As Palestinians, our members believe that any work that fights the occupation is inherently against the nature of normalisation, even if it involves working with Israelis. The myth of a zero-sum game – of that kill-or-be-killed mentality that has maintained the occupation of the West Bank and the siege on Gaza – is exactly that: a myth. Friendships that have formed between Palestinian and Israeli members of Combatants for Peace are living proof of this. Israeli members and guests of CFP regularly enter the West Bank – not as settlers, but as guests of their Arab counterparts. A real partnership exists between the two sides, and it is one in which members on each side of the Green Line respect the national aspirations of their partners on the other.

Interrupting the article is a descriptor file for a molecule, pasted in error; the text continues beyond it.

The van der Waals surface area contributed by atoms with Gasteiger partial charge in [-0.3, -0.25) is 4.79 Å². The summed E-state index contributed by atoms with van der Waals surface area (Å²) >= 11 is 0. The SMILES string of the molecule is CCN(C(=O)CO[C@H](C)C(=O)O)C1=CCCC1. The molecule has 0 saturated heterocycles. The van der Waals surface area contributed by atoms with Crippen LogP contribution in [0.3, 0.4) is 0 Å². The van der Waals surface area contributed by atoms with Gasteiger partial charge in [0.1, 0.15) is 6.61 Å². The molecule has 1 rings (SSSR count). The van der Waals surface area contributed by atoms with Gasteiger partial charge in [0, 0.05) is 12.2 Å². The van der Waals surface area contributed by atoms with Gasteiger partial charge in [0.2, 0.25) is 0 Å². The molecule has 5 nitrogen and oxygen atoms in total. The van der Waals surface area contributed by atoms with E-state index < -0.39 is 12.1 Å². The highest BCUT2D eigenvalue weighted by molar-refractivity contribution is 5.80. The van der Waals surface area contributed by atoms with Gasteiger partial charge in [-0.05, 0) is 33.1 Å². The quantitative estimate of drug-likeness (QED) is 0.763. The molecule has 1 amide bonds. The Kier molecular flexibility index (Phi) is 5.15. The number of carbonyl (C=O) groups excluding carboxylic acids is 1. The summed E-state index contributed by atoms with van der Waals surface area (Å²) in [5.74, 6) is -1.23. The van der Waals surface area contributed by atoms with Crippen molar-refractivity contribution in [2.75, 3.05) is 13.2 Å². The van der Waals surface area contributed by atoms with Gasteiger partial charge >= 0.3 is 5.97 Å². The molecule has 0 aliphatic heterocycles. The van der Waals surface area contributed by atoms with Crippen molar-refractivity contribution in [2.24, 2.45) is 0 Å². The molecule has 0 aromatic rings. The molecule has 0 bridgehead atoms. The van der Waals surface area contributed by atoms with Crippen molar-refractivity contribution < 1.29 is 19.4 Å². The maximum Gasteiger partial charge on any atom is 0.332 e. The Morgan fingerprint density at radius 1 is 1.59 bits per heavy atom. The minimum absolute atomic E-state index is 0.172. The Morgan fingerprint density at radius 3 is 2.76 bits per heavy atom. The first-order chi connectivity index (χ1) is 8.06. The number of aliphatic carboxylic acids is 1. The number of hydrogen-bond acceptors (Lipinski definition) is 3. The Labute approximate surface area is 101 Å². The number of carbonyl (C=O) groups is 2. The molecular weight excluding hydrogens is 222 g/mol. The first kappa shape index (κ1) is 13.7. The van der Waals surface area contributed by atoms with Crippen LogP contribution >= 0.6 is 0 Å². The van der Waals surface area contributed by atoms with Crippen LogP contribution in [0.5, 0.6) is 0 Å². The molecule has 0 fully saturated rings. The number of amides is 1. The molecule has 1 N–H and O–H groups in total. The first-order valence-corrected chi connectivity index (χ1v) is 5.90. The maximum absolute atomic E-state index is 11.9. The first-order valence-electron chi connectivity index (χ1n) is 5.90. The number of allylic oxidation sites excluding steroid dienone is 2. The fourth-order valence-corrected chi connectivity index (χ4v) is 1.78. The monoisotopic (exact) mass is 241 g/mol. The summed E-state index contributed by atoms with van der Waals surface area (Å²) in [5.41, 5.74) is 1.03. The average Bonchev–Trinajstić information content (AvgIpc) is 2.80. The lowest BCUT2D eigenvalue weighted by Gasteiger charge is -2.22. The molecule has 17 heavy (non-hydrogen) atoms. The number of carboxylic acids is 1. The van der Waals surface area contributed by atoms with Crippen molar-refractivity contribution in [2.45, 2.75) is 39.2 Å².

Bloody wars in Lebanon in 2006 and Gaza in 2008-2009 stirred the local atmosphere, pushing many to cynicism and extremism – sentiments recently magnified by the collapse of the Washington process.5 Analysts list many reasons for the most recent failure: the fact that the general objectives of the current Israeli government are completely incompatible with the basic requirements of the peace process terms of reference; the lack of clear positions on the process and its substance on the part of the Americans; the weak position of PLO Chairman Mahmoud Abbas, who yielded his decision-making responsibilities regarding negotiations to the Arab League, and so forth.